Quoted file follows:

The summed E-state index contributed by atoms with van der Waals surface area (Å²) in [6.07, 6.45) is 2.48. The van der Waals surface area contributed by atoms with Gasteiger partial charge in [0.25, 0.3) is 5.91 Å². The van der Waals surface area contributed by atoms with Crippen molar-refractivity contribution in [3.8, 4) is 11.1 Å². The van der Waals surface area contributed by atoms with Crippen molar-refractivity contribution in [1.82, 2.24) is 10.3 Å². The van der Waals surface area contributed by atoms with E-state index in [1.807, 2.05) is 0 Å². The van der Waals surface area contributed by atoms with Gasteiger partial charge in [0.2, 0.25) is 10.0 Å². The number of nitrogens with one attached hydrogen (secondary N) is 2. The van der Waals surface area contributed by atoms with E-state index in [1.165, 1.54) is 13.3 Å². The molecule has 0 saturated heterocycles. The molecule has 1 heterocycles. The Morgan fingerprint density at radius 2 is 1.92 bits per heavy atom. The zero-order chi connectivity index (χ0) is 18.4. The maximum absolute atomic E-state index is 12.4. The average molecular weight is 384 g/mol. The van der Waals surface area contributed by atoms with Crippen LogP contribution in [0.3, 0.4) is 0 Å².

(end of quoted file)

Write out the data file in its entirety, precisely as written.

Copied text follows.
The summed E-state index contributed by atoms with van der Waals surface area (Å²) in [6.07, 6.45) is 2.48. The van der Waals surface area contributed by atoms with Gasteiger partial charge in [0.25, 0.3) is 5.91 Å². The van der Waals surface area contributed by atoms with Crippen molar-refractivity contribution in [3.8, 4) is 11.1 Å². The van der Waals surface area contributed by atoms with Crippen molar-refractivity contribution in [1.82, 2.24) is 10.3 Å². The van der Waals surface area contributed by atoms with E-state index in [1.807, 2.05) is 0 Å². The van der Waals surface area contributed by atoms with Gasteiger partial charge in [0.2, 0.25) is 10.0 Å². The number of nitrogens with one attached hydrogen (secondary N) is 2. The van der Waals surface area contributed by atoms with E-state index in [1.165, 1.54) is 13.3 Å². The molecule has 0 saturated heterocycles. The molecule has 1 heterocycles. The Morgan fingerprint density at radius 2 is 1.92 bits per heavy atom. The zero-order chi connectivity index (χ0) is 18.4. The maximum absolute atomic E-state index is 12.4. The average molecular weight is 384 g/mol. The van der Waals surface area contributed by atoms with Crippen LogP contribution in [0.3, 0.4) is 0 Å².